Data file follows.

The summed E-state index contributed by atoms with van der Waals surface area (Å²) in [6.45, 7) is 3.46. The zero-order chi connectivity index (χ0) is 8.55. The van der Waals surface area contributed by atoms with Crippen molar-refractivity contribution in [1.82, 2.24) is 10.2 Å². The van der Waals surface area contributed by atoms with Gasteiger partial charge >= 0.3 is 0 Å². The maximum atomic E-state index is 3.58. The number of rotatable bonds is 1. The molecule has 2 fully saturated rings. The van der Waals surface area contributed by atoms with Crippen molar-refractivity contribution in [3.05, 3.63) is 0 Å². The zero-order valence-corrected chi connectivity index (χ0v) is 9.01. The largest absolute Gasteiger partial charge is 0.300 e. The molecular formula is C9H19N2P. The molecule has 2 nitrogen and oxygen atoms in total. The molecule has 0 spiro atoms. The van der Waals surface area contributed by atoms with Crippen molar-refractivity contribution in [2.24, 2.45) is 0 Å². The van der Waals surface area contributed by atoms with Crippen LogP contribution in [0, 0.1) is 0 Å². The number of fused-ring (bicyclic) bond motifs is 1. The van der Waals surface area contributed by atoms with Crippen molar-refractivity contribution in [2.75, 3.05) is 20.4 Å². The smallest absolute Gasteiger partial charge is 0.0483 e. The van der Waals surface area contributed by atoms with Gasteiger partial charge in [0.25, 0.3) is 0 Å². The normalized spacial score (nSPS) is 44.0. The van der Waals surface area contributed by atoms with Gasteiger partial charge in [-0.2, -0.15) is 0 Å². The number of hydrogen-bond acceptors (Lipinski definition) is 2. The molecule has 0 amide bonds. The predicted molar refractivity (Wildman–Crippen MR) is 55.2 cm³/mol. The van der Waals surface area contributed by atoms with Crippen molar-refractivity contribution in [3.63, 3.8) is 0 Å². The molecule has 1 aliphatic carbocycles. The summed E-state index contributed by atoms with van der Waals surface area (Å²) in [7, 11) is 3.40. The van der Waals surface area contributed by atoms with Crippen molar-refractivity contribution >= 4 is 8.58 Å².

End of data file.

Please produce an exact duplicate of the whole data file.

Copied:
The summed E-state index contributed by atoms with van der Waals surface area (Å²) in [6.45, 7) is 3.46. The zero-order chi connectivity index (χ0) is 8.55. The van der Waals surface area contributed by atoms with Crippen molar-refractivity contribution in [1.82, 2.24) is 10.2 Å². The van der Waals surface area contributed by atoms with Gasteiger partial charge >= 0.3 is 0 Å². The maximum atomic E-state index is 3.58. The number of rotatable bonds is 1. The molecule has 2 fully saturated rings. The van der Waals surface area contributed by atoms with Crippen molar-refractivity contribution in [3.05, 3.63) is 0 Å². The zero-order valence-corrected chi connectivity index (χ0v) is 9.01. The largest absolute Gasteiger partial charge is 0.300 e. The molecular formula is C9H19N2P. The molecule has 2 nitrogen and oxygen atoms in total. The molecule has 0 spiro atoms. The van der Waals surface area contributed by atoms with Crippen molar-refractivity contribution in [2.24, 2.45) is 0 Å². The van der Waals surface area contributed by atoms with Crippen LogP contribution in [0, 0.1) is 0 Å². The number of fused-ring (bicyclic) bond motifs is 1. The van der Waals surface area contributed by atoms with Crippen molar-refractivity contribution in [2.75, 3.05) is 20.4 Å². The smallest absolute Gasteiger partial charge is 0.0483 e. The van der Waals surface area contributed by atoms with Gasteiger partial charge in [0.25, 0.3) is 0 Å². The normalized spacial score (nSPS) is 44.0. The van der Waals surface area contributed by atoms with Gasteiger partial charge in [-0.2, -0.15) is 0 Å². The number of hydrogen-bond acceptors (Lipinski definition) is 2. The molecule has 0 amide bonds. The predicted molar refractivity (Wildman–Crippen MR) is 55.2 cm³/mol. The van der Waals surface area contributed by atoms with Crippen molar-refractivity contribution in [3.63, 3.8) is 0 Å². The molecule has 1 aliphatic carbocycles. The summed E-state index contributed by atoms with van der Waals surface area (Å²) in [7, 11) is 3.40. The van der Waals surface area contributed by atoms with Crippen molar-refractivity contribution >= 4 is 8.58 Å².